“St. Vincent de Paul’s key to conversion was to read the Gospel in light of the experience of people who are suffering, and it really changed his whole viewpoint,” Father Stehlik said. “Jesus’ words spoke to him loudly. At St. Joseph, people who normally would not be in the same room not only appreciate doing that but also feel that God is speaking to them deeply.”

Accompanying the poor

The Rebuild Center, which will celebrate its 10th anniversary on Sept. 29, began when Vincentian Father Perry Henry offered a parcel of land in the St. Joseph Church parking lot for a homeless ministry in collaboration with the Jesuits and the Presentation Sisters.

Collaboration has been the key to the homeless ministry’s success, Father Stehlik and Father Arceneaux said. Daughter of Charity Sister Kathleen Driscoll is head of the local Depaul-USA’s transportation and housing ministry at the Rebuild Center.

The center, located across the street from the LSU Health Sciences Center, has developed closes ties with doctors, nurses and medical students.

“We have really emphasized collaboration,” Father Arceneaux said. “We don’t all need  to do separate things.”

The Vincentians also support Hotel Hope, a residence for homeless women with their children. An arbitrator will rule soon on FEMA reimbursement to transform the former St. Matthias Convent into a residence that could house women and children.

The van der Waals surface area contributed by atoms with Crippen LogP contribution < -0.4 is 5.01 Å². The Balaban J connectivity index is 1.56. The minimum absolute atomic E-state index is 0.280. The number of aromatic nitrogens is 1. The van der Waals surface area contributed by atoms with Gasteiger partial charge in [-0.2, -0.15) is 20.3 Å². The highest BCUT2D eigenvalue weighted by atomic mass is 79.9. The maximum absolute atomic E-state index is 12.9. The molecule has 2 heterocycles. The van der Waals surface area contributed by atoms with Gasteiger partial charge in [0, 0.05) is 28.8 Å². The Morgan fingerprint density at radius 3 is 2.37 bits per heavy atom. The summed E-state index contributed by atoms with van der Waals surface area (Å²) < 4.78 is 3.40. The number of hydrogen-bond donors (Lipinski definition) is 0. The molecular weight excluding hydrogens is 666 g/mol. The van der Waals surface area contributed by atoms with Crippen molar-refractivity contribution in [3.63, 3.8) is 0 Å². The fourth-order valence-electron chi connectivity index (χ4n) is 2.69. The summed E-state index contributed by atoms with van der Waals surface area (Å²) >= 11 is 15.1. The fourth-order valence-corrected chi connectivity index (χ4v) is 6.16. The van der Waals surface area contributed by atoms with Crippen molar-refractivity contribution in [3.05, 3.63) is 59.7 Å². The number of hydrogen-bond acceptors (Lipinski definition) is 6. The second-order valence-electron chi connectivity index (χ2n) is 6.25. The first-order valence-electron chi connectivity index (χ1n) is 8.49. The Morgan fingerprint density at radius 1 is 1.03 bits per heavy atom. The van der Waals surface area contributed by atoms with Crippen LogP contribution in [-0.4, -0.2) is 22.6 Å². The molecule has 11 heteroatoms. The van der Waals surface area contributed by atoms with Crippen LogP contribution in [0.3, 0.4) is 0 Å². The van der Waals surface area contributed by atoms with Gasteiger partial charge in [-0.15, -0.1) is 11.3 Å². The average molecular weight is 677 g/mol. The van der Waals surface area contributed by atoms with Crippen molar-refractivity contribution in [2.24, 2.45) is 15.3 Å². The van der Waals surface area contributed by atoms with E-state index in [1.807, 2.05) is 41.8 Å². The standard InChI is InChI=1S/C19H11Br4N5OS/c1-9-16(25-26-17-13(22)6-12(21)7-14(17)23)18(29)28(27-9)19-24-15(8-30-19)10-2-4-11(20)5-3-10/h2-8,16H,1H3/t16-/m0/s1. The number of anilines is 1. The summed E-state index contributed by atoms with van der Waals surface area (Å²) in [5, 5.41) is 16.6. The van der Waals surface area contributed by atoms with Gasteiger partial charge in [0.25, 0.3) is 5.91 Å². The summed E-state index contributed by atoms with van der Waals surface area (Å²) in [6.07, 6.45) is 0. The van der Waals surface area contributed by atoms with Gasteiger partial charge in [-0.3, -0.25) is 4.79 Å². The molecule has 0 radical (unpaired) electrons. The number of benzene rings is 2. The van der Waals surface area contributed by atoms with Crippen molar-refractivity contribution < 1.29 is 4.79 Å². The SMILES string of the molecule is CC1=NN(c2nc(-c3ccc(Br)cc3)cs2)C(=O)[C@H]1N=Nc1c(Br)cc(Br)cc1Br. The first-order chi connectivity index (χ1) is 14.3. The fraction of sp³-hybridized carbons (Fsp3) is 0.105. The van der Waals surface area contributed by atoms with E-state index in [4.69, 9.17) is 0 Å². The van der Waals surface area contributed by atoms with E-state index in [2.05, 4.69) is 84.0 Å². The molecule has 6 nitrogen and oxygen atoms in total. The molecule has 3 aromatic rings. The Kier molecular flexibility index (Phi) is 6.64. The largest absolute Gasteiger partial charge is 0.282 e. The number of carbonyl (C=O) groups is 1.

St. Joseph Church also hosts two annual retreats – for men and women – in which the participants study, pray and sleep overnight in the church, with an emphasis on forming small faith communities after the weekend.

“The idea of the weekend is to give people a closer relationship with Jesus,” Father Stehlik said. “We focus on the love of Jesus. We talk about three things: where have I encountered the presence of God; what have I done practically to further the kingdom of God; and is there something I want to give thanks for in how people support me? The first step of evangelization is to have your heart set on fire for Jesus.”

Peter Finney Jr. can be reached at pfinney@clarionherald.org.